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Submitted by mduque on Fri, 02/23/2018 - 15:01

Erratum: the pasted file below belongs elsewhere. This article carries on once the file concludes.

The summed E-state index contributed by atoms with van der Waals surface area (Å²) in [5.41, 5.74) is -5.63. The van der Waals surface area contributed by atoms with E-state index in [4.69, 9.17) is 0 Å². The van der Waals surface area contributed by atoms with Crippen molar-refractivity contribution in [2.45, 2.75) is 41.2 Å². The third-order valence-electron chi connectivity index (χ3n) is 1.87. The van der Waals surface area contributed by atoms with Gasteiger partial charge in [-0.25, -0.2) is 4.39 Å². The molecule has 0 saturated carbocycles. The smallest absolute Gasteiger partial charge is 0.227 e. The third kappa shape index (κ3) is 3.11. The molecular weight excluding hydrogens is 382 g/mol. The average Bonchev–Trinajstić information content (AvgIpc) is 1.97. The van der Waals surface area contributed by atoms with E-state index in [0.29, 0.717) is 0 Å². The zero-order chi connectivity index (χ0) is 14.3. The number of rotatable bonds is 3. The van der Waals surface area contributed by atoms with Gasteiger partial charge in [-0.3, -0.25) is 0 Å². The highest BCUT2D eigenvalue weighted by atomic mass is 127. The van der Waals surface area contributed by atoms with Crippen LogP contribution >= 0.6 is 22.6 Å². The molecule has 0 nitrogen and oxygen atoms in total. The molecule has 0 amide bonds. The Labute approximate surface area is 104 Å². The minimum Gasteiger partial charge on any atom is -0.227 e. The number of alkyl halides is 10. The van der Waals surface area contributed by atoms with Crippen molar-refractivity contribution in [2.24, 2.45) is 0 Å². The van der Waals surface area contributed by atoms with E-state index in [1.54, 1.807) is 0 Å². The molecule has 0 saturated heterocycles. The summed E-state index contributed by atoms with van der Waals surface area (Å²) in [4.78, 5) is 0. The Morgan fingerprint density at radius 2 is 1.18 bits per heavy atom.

CD44 is a cell surface adhesion receptor that is highly expressed in many cancers and appears to regulate metastasis. Its recruitment to the cell surface and its interaction with extracellular matrix ligands promote the migration and invasion processes involved in metastases. Therefore, elevated levels of soluble CD44 in the serum of cancer patients can be used as a marker for the existence of tumor cells. The over-expression of this receptor is particularly seen in breast cancer cells. This discovery may allow for specific cancer cells to be detected rather than invading healthy cells through chemotherapy to get rid of defective muted ones.